Skylanders Imaginators review (PS4)

The Skylanders franchise returns to its roots, yet innovates, with Skylanders Imaginators. Our take on the PS4 version.

The Skylanders games have been a bit of a pioneer in the videogame industry. Ever since Spyro’s Adventure effectively launched the “toys to life” genre, we’ve not only seen sequels but also several other similar franchises. Disney launched its Infinity line of games and characters, which despite a seemingly huge draw and fanbase faces an uncertain future. Then there’s Nintendo’s line of Amiibo characters that’s been doing well due to its platform exclusivity and strong tie-in with iconic characters, but Nintendo is also the platform where all three franchises are trying to eat a piece of the same pie. And we haven’t even mentioned LEGO Dimensions yet….

No title has been as successful as Skylanders though, and part of that was due to its characters carrying over in newer adventures while also adding new features and additional toys each time. A parent’s (wallet’s) nightmare, but pure magic for children. Last year’s Skylanders SuperChargers felt like a bit of an odd one out in the series, despite being a quality title. Its Mario Kart-inspired gameplay did away with the classic platforming of the series, and while characters were reusable in other games – vehicles, so far, are not – unless you play the vehicle-specific racing mode. Being able to use a character across multiple games adds value to both the games and the characters, so perhaps that’s why Imaginators returns to their platforming formula – albeit with a twist.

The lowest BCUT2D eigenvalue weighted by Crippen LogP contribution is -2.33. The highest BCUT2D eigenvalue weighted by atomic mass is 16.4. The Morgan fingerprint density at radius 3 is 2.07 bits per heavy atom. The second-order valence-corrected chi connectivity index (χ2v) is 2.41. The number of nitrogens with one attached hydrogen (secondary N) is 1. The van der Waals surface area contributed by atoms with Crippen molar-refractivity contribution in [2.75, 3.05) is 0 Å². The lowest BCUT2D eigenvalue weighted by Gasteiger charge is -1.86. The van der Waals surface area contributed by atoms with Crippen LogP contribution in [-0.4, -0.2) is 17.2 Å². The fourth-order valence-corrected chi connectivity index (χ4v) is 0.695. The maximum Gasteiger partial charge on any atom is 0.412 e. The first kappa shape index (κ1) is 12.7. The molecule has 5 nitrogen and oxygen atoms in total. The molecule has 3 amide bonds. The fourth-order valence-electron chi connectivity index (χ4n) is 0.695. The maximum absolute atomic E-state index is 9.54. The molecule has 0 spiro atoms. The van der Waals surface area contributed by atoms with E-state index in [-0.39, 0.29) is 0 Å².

In Imaginators, you can now create your own Skylanders. Wait – didn’t Swap Force already sort of allow this? True, but the approach is very different here. Swap Force allowed you to physically change characters by exchanging their top and bottom halves, combining their abilities into new characters. An awesome concept, although the total number of possible characters was of course limited. Imaginators attempts to fix this ‘problem’ by allowing you to assemble your characters from a big list of components, where each and every one of them can also be altered in terms of appearance and size. You do this in-game, and then store your self-made Skylander in a magic crystal – a new physical toy to use. Yes, that’s a bit like how Trap Team did it, only with a lot more customization options.

There is a catch to this ‘limitless creation’ routine though, and that’s that you can only store one Skylander character per crystal – you’ll have to buy additional crystals if you feel like playing through the game’s story with a roster of homemade characters. Another limitation is that although you’re free to modify your character on the go, your base class/type for the character will stay the same. Again – if you want to break away from your current style of playing, either an extra purchase is required or a wipe of the existing character.


So yes, Imaginators still has that marketing catch that might drive moms and dads crazy, but it’s also a solid game with a few small innovations under its hood. The basic gameplay is very similar to previous titles (with the exception of Superchargers), but with the new Imaginators-twist comes the introduction of RPG-like elements. It’s all aimed at children so it’s very much a “lite” formula, but loot collecting and unlocking (and using) pickups to ‘upgrade’ your character are subtle and fun ways to introduce a young crowd to dynamics they’ll see much more of as they get older. Perhaps we’ll also see the Skylanders franchise itself expand on this in future years, who knows?

The changes in Imaginators are subtle – it’s more of an evolution than a revolution. Yet, it’s a well-rounded package that has both the classic Skylanders action and about a dozen race tracks for Superchargers fans. The entire back catalogue of characters can be used with the game as well, which might decrease the need to buy a lot of characters if you’re an existing fan of the series. Just be ready to shell out for a few more magic crystals if ‘imaginating’ catches on with you or your little ones….

Score: 8.0/10

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